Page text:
Each career path is unique and for quality assurance engineers, this is no different. QA engineers play a challenging, yet specialized role in the software development cycle. From start to finish, QA engineers provide a distinct purpose in product delivery and product quality.
What exactly is it like to be a QA engineer?
Well, in 2012, CareerBliss compiled a list of 20 of the happiest jobs based on a survey of more than 100,000 employees across the United States. And, guess what? Software quality assurance engineer ranked as the happiest job of all.
With a typical yearly salary between $85,000 and $100,000, QA engineers gave their position an average index score 4.24. Those surveyed even went so far as to say that they are “more than satisfied with the people they work with and the company they work for.” They’re also “fairly content with their daily tasks and bosses.”
What are these daily tasks and what are they about?
When people think of those who work in IT, they probably imagine them sitting in front of their computers all day long doing the same repetitive task over and over. This, however, is simply not the case. Each day in the life of a QA engineer is different and being in QA means you never stop learning. Don’t be surprised when you’re testing your product using different browsers and devices, or acting in different user roles.
Some of the key tasks, however, that are done on day-to-day basis include:
- Gather requirement specifications
- Touch base with developers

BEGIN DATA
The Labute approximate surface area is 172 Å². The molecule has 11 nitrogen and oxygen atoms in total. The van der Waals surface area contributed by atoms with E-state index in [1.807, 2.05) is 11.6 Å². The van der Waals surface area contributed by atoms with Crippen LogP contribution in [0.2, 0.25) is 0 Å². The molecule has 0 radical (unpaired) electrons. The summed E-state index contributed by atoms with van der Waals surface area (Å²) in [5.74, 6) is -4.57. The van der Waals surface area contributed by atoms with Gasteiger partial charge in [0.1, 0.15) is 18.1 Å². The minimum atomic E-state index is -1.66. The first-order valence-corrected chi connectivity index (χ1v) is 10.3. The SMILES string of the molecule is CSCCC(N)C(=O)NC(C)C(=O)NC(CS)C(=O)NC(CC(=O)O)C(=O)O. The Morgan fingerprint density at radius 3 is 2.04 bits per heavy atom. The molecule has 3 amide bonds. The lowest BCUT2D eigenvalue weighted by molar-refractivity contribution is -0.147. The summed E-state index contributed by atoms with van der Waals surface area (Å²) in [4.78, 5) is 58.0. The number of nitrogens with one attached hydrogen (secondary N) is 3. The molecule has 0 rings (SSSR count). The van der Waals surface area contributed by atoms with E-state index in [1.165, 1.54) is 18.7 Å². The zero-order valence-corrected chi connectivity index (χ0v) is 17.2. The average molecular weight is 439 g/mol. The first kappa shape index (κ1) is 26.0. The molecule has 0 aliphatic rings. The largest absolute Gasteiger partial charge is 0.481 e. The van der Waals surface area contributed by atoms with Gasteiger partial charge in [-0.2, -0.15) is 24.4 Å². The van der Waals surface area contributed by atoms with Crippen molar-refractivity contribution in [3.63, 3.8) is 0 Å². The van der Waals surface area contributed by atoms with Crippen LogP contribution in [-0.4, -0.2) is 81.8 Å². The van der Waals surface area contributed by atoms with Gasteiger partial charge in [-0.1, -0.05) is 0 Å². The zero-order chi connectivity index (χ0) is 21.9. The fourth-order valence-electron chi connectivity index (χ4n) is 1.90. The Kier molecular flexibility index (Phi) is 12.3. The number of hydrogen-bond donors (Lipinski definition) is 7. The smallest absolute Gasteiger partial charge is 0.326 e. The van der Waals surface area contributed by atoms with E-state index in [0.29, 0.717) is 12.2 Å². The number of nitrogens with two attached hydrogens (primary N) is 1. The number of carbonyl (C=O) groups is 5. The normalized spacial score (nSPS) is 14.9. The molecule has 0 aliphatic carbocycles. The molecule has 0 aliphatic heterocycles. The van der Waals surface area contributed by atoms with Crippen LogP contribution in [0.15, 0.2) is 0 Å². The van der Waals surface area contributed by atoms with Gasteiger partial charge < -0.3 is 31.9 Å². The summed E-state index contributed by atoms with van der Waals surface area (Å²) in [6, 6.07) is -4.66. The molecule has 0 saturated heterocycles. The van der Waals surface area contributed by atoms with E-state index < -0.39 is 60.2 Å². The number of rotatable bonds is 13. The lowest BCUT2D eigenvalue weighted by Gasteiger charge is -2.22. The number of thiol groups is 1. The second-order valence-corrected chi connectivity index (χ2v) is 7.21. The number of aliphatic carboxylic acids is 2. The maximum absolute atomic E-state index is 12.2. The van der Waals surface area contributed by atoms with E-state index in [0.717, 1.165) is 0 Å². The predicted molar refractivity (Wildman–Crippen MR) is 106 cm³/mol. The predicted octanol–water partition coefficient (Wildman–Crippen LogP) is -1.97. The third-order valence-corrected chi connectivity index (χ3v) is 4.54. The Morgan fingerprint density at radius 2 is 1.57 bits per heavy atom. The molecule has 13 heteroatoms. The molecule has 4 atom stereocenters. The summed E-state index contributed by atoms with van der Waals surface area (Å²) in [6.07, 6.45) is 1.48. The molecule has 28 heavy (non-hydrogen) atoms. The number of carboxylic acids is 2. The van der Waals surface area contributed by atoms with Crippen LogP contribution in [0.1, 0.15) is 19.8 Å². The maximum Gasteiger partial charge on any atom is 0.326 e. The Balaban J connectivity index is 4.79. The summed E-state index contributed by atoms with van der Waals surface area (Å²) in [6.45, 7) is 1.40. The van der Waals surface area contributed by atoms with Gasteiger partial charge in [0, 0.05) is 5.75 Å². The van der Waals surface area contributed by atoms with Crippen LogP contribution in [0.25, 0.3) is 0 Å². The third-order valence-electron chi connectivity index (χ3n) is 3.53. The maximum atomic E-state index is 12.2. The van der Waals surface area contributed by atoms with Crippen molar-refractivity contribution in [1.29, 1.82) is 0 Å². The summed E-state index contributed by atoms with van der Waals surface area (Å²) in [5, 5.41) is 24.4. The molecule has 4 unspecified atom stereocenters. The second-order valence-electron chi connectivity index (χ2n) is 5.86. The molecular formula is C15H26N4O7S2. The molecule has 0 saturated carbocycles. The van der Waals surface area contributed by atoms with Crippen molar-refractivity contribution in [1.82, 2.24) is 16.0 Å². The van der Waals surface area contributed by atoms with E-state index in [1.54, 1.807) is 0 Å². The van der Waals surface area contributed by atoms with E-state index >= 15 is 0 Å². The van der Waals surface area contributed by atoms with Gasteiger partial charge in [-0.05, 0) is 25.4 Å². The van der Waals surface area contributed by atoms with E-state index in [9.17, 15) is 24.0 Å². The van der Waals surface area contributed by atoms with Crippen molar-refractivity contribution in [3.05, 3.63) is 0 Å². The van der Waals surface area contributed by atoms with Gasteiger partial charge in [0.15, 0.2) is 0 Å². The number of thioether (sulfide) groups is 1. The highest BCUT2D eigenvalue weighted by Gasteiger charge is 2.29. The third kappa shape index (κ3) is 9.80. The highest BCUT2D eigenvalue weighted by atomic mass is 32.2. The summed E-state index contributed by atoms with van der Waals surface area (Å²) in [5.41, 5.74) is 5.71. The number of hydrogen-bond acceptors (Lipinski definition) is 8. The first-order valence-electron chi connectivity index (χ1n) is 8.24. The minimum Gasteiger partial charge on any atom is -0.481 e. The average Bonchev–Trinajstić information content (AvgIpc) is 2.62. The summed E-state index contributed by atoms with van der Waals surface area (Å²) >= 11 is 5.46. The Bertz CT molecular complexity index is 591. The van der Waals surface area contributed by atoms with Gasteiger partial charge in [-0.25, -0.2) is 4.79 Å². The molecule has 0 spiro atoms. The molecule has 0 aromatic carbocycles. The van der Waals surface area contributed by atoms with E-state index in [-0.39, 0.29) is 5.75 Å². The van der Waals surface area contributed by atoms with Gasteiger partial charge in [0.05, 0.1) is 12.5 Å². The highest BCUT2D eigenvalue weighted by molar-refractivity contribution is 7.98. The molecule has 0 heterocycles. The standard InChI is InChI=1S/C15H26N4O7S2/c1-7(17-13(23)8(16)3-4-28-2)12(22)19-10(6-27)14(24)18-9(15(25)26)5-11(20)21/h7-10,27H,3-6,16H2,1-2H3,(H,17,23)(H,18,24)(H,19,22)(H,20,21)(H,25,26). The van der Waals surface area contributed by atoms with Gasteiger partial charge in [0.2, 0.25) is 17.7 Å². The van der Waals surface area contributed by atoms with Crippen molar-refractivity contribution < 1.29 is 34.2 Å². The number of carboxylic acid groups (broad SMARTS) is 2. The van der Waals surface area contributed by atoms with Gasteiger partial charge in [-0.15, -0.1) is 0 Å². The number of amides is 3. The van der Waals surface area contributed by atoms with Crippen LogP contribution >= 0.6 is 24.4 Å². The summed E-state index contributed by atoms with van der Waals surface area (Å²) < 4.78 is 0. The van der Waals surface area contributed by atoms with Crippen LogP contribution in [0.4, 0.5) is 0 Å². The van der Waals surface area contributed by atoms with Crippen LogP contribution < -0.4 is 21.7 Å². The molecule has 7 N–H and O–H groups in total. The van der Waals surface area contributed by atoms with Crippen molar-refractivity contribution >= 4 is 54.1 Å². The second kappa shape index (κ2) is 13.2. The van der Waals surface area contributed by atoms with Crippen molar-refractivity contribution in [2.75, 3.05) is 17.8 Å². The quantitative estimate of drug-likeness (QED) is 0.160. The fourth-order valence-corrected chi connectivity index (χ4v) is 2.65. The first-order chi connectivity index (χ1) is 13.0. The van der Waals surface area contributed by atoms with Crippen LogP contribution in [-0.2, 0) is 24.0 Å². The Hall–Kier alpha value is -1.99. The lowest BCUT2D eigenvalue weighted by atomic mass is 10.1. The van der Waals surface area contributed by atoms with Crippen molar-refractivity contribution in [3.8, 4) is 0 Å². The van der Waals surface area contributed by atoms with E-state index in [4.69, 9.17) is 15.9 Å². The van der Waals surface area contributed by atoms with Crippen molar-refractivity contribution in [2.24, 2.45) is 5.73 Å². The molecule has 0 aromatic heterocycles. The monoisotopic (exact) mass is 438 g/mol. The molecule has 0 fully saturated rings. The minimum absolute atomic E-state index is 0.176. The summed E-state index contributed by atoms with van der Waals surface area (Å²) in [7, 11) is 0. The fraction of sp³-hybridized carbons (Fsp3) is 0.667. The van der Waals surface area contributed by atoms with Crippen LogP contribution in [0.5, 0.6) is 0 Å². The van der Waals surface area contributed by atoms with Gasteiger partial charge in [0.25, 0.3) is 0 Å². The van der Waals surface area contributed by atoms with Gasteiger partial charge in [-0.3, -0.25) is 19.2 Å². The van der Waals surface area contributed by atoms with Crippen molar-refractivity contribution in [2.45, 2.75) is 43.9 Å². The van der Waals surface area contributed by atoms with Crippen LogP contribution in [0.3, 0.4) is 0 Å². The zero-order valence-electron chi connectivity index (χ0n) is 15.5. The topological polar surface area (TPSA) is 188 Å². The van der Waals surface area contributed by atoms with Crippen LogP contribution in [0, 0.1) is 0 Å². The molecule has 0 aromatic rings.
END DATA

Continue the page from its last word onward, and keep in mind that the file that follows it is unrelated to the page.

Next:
- Write test conditions and test cases
- Run test cases (manual, automated or both)
- Discover bugs and report
Why do they matter in the software development cycle?
Quality is achievable, but it is a never-ending process. No matter what point you are in the software development lifecycle or how many tests you’ve run or errors you’ve corrected, there is always room for improvement. Projects are not set in stone and, oftentimes, changes must be made. Moreover, each project is unique in what it may require, so there is no one-way to handle complications.
What makes a good QA engineer?
Surprisingly, communication is a large part of the job. As more organizations have turned to the agile process, this means that departments no longer function as individual silos. QA engineers can expect to not only speak and work with developers, but also the product team, business team, stakeholders and users. Having the ability to communicate with both technical and non-technical people is necessary.
Not everyone has what it takes to be a QA engineer. Knowing how to speak up and be an advocate for your team is not an inherent skill all are equipped with. A solid QA engineer is someone who understands the complete software development process, can juggle and multi-task, is a creative and analytical thinker, and is able to promote teamwork to increase productivity and cooperation between both development and business teams.
While it can’t be denied that a part of a QA engineer’s role requires testing and reporting bugs – and then doing it again and again – it also demands the necessary skill set to take on additional roles and responsibilities within the IT team. A QA engineer’s role doesn’t just make up one part of the software development cycle, but the entire length of the cycle. From beginning to end, expect to play an important role… and don’t be surprised when your role expands beyond and into additional responsibilities. It’s just a part of what it means to be a QA engineer today.
Please check our article about "Selective QA Interview Questions for Managers to Ask" to boost your confidence in QA.